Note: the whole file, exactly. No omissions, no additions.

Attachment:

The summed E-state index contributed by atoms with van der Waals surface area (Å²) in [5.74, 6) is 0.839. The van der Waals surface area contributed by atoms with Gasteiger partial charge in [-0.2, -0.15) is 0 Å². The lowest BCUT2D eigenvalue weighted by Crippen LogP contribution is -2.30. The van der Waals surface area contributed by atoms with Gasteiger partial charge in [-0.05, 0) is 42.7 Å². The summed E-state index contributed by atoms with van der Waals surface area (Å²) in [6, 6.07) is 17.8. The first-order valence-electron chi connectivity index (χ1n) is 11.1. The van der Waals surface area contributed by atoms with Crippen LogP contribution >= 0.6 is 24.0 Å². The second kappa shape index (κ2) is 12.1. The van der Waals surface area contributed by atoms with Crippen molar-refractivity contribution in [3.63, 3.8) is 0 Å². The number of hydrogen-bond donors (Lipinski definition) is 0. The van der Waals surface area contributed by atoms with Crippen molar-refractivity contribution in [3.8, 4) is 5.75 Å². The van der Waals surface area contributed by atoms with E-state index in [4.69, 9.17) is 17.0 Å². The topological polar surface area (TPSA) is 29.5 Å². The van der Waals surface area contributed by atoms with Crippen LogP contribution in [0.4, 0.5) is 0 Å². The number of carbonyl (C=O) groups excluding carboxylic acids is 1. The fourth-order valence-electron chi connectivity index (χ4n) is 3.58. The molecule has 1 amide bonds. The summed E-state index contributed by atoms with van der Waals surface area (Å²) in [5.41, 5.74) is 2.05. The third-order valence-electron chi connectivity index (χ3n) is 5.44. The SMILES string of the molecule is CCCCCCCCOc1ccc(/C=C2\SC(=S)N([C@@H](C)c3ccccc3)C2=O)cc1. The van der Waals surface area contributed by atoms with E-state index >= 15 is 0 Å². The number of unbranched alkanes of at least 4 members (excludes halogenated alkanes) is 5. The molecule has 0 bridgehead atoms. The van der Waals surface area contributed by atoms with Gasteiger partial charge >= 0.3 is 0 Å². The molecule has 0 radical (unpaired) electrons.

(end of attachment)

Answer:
The summed E-state index contributed by atoms with van der Waals surface area (Å²) in [5.74, 6) is 0.839. The van der Waals surface area contributed by atoms with Gasteiger partial charge in [-0.2, -0.15) is 0 Å². The lowest BCUT2D eigenvalue weighted by Crippen LogP contribution is -2.30. The van der Waals surface area contributed by atoms with Gasteiger partial charge in [-0.05, 0) is 42.7 Å². The summed E-state index contributed by atoms with van der Waals surface area (Å²) in [6, 6.07) is 17.8. The first-order valence-electron chi connectivity index (χ1n) is 11.1. The van der Waals surface area contributed by atoms with Crippen LogP contribution >= 0.6 is 24.0 Å². The second kappa shape index (κ2) is 12.1. The van der Waals surface area contributed by atoms with Crippen molar-refractivity contribution in [3.63, 3.8) is 0 Å². The number of hydrogen-bond donors (Lipinski definition) is 0. The van der Waals surface area contributed by atoms with Crippen molar-refractivity contribution in [3.8, 4) is 5.75 Å². The van der Waals surface area contributed by atoms with E-state index in [4.69, 9.17) is 17.0 Å². The topological polar surface area (TPSA) is 29.5 Å². The van der Waals surface area contributed by atoms with Crippen LogP contribution in [0.4, 0.5) is 0 Å². The number of carbonyl (C=O) groups excluding carboxylic acids is 1. The fourth-order valence-electron chi connectivity index (χ4n) is 3.58. The molecule has 1 amide bonds. The summed E-state index contributed by atoms with van der Waals surface area (Å²) in [5.41, 5.74) is 2.05. The third-order valence-electron chi connectivity index (χ3n) is 5.44. The SMILES string of the molecule is CCCCCCCCOc1ccc(/C=C2\SC(=S)N([C@@H](C)c3ccccc3)C2=O)cc1. The van der Waals surface area contributed by atoms with E-state index >= 15 is 0 Å². The number of unbranched alkanes of at least 4 members (excludes halogenated alkanes) is 5. The molecule has 0 bridgehead atoms. The van der Waals surface area contributed by atoms with Gasteiger partial charge >= 0.3 is 0 Å². The molecule has 0 radical (unpaired) electrons.